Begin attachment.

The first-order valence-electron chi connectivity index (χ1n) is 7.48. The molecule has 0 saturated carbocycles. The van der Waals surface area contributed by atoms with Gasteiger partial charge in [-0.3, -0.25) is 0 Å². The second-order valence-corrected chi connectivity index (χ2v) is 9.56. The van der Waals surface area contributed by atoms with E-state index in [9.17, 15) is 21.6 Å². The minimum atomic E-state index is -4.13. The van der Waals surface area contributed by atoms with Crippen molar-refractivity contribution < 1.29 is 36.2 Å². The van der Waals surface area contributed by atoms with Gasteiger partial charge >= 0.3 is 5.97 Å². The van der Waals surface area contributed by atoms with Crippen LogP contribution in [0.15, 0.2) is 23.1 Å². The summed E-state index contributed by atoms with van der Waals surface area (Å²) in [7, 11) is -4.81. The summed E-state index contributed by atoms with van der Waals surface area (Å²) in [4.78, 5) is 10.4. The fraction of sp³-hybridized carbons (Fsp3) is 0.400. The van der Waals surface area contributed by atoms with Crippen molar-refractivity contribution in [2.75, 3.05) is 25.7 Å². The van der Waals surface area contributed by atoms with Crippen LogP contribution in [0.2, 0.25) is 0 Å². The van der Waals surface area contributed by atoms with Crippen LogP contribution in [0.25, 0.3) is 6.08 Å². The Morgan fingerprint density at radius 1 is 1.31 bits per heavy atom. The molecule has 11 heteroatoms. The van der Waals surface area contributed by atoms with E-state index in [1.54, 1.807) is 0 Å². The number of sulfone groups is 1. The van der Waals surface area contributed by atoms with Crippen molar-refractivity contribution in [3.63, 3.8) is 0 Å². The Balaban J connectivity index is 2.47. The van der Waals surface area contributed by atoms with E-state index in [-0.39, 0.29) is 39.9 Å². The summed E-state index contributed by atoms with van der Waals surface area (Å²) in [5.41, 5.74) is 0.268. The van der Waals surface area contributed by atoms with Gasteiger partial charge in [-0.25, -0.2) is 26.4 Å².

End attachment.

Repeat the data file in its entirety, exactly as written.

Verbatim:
The first-order valence-electron chi connectivity index (χ1n) is 7.48. The molecule has 0 saturated carbocycles. The van der Waals surface area contributed by atoms with Gasteiger partial charge in [-0.3, -0.25) is 0 Å². The second-order valence-corrected chi connectivity index (χ2v) is 9.56. The van der Waals surface area contributed by atoms with E-state index in [9.17, 15) is 21.6 Å². The minimum atomic E-state index is -4.13. The van der Waals surface area contributed by atoms with Crippen molar-refractivity contribution < 1.29 is 36.2 Å². The van der Waals surface area contributed by atoms with Gasteiger partial charge >= 0.3 is 5.97 Å². The van der Waals surface area contributed by atoms with Crippen LogP contribution in [0.15, 0.2) is 23.1 Å². The summed E-state index contributed by atoms with van der Waals surface area (Å²) in [7, 11) is -4.81. The summed E-state index contributed by atoms with van der Waals surface area (Å²) in [4.78, 5) is 10.4. The fraction of sp³-hybridized carbons (Fsp3) is 0.400. The van der Waals surface area contributed by atoms with Crippen molar-refractivity contribution in [2.75, 3.05) is 25.7 Å². The van der Waals surface area contributed by atoms with Crippen LogP contribution in [0.2, 0.25) is 0 Å². The van der Waals surface area contributed by atoms with Crippen LogP contribution in [0.25, 0.3) is 6.08 Å². The Morgan fingerprint density at radius 1 is 1.31 bits per heavy atom. The molecule has 11 heteroatoms. The van der Waals surface area contributed by atoms with E-state index in [1.54, 1.807) is 0 Å². The number of sulfone groups is 1. The van der Waals surface area contributed by atoms with Crippen molar-refractivity contribution in [3.63, 3.8) is 0 Å². The Balaban J connectivity index is 2.47. The van der Waals surface area contributed by atoms with E-state index in [-0.39, 0.29) is 39.9 Å². The summed E-state index contributed by atoms with van der Waals surface area (Å²) in [5.41, 5.74) is 0.268. The van der Waals surface area contributed by atoms with Gasteiger partial charge in [-0.25, -0.2) is 26.4 Å².